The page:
When we experience a particularly bad flu season, like the current one, the question of how a single disease can vary so wildly is often raised. The answer lies in the simple fact that the virus copies its RNA genome with very poor accuracy which means that the virus is constantly mutating and evolving to evade our immune systems and the vaccines we develop.
Designing vaccines 6 months ahead of flu season so that they can be manufactured in time is a process of sophisticated guess-work, which, if it fails , can lower effectiveness from 70-90% to as low as 50% if there has been significant drift. The reason for this unpredictability, and why people must be re-vaccinated every year, is that the vaccine targets one of the virus’ most variable proteins, haemagglutinin (HA) which is found on the virus surface and is responsible for viruses entering their host cells. Conventional vaccines act by stimulating the production of antibodies against these surface proteins, which will reduce binding, and thus infection, and allow recognition of the virus by the immune system. Harnessing only the humoral immune system (that involving antibodies), means that memory over time is fairly poor and only antigens found on the virus’ surface – which are likely to be the most variable ones – can be targeted.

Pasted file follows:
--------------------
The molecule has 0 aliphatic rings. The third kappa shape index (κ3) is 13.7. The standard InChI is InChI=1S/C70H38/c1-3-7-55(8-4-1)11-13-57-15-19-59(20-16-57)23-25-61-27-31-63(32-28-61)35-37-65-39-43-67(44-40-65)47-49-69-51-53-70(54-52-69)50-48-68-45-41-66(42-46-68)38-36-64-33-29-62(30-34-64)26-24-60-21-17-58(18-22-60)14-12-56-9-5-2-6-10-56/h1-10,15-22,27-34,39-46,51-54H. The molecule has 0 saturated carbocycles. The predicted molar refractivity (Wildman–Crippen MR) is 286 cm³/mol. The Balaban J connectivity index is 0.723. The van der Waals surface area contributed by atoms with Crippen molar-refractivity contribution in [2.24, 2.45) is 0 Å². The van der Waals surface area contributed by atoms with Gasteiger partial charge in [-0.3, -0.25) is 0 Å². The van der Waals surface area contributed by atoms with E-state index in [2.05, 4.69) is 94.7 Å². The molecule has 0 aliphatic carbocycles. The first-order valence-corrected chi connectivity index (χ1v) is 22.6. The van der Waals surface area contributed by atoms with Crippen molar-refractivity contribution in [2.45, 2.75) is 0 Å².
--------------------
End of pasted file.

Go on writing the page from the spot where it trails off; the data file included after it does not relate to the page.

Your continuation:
A new approach aims to target internal proteins through triggering T-cell-mediated immunity, which relies on presentation of antigens from any part of the virus (inside or out) by infected cells. The MVA-NP+M1 vaccine, developed at Oxford University and patented by Vaccitech, has been designed to trigger this form of immunity and is now in clinical trials. MVA is a highly attenuated virus that has been found in the past to boost T cell response. NP (nucleoprotein) and M1 (matrix protein 1) are both very important viral components and so are highly conserved between strains, unlike HA, meaning that targeting them might offer the chance to create a universal flu vaccine where mutations would likely do more harm than good to the virus so the likelihood of failure is less. This, if paired with the traditional trivalent inactivated vaccine, would provide far greater protection against seasonal flu and to the ever present but uncertain threat of pandemic flu . This vaccine might provide a first line of defence while pandemic flu vaccines are in development and could work in conjunction with an antibody-stimulating vaccine in order to cover both branches of adaptive immunity and enhance protection.